Giving should never feel like an obligation.
That means we’ll never pressure you to give funds to the Sharing God’s Grace campaign. However, you may not have considered some of these creative giving opportunities that fall outside the typical cash gift. Often, these other forms of gifts will offer additional benefits to you as the donor.
Please be in prayer as you consider the following ways to give. Remember:
“He will always make you rich enough to be generous at all times, so that many will thank God for your gifts which they receive from us.”
(2 Corinthians 9:11)
Types of Outright Gifts
- Paid-up Insurance Policies
- Personal Property
- Publicly Traded Securities
- Real Estate
- Closely-Held Stock
- Charitable Lead Trusts
- Deferred Gifts
Paid-up Insurance Policies
Many times, families have paid-up life insurance policies that were originally taken out to cover mortgage expenses or pay for college for a child. If these reasons are no longer an issue, a paid-up insurance policy can be a wonderful way to make a gift to the church. The tax deduction is equal to the replacement value or the donor’s cost in the policy, whichever is less. The church will have the option of retaining the policy or taking the current cash surrender value.
One can make a gift of personal property to Grace United Methodist Church to help support the program. These items can include antiques, works of art, jewelry, coin or stamp collections, as well as other valuable assets. However, these items are generally tax deductible at their base cost and not their fair-market value. These gifts will be sold and the proceeds will be applied toward the capital program.
Publicly Traded Securities
Long-term appreciated capital gain property (such as stock) is one of the most common ways to make additional capital gifts. These gifts are tax deductible at the full fair-market value subject to some limitations. However, the gain is not subject to taxation to the donor or the church. For information or questions about transferring publicly traded securities, contact Rev. Dr. Joel Catlin at 347-7131.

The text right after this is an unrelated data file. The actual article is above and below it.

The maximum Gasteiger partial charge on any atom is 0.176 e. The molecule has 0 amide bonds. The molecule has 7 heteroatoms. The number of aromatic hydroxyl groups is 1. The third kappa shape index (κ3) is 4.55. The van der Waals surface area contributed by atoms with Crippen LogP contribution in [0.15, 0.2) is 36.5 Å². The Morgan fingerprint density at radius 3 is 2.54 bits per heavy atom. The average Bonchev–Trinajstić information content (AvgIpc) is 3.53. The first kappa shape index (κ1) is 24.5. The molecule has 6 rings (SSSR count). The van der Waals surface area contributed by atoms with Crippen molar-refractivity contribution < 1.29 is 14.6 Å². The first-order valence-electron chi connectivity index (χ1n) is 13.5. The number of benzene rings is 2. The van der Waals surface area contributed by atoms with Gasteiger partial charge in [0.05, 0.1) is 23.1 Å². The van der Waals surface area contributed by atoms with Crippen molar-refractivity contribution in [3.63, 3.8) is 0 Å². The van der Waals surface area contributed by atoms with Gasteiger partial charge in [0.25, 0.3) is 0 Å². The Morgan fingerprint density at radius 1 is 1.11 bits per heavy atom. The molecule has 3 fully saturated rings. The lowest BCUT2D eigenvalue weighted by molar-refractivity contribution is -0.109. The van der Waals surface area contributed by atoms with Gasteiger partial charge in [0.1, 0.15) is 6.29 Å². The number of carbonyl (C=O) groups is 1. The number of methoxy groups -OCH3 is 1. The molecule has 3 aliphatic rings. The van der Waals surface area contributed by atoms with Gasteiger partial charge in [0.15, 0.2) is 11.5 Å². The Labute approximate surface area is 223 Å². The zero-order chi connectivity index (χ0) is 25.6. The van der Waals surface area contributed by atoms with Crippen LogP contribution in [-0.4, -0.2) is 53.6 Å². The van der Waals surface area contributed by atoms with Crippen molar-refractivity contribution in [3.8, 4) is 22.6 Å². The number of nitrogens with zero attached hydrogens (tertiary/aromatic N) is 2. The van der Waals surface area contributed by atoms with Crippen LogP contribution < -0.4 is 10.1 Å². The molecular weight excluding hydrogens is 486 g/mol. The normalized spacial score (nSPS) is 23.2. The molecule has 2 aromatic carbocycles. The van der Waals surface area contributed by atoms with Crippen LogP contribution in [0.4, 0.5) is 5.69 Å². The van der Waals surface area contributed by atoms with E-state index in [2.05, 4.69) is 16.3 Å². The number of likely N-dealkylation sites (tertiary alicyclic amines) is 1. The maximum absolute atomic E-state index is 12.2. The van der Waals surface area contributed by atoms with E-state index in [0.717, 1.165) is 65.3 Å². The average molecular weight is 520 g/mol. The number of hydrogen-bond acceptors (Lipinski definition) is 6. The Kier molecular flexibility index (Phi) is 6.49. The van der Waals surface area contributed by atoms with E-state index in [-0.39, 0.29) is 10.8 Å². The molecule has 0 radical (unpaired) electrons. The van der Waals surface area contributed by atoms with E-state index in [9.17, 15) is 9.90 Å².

Example: Donor paid $2,000 for stock now worth $10,000. If donor sells stock, he/she pays $1,600 in capital gains taxes and keeps $8,400. If donor gives stock to church, neither donor nor the church pays taxes and donor receives $10,000 charitable deduction reducing taxable income.
Appreciated Real Estate
A gift of real estate will generate a tax deduction for the full appraised fair-market value. Like securities, the capital gain is not taxable to the donor or the church. Sometimes a donor has a parcel of real estate that they are willing to gift, but they want to retain some of its value for themselves. A bargain sale is a good way to make a gift to the church and keep some of the value.
Example: Donor has a parcel of real estate worth $100,000. He/she sells the property to the church for $50,000. The donor has made a charitable gift of $50,000 to the church and received cash for him/herself. The tax deduction is equal to the difference between the selling price and the appraised price.
Gifts of closely-held stock are virtually the same as publicly traded securities, but may carry additional benefits to the donor. Along with the income tax deduction, gifting closely-held stock is a good way of reducing company-retained earnings and transferring ownership of the company to children or grandchildren.
Charitable Lead Trusts
A lead trust can be established to provide income to the church for a specified term of years. After the term of years, the assets in the trust revert back to the donor or to individual(s) designated by the donor. Cash, securities and some types of real estate can be used to fund the trust. There is no income tax deduction for this type of gift, but there is an estate tax savings.
Deferred gifts are gifts that are received sometime in the future by the church. During that time the donor retains an interest in the assets.
- Estate Notes
- Charitable Remainder Trusts
- Charitable Gift Annuities
- “Pay on Death” Accounts
- IRA Beneficiary
- Life Insurance
This information is for informational purposes only and does not constitute individual financial, investment, tax, accounting or legal advice. For more information on ways to give, contact the Leadership Team.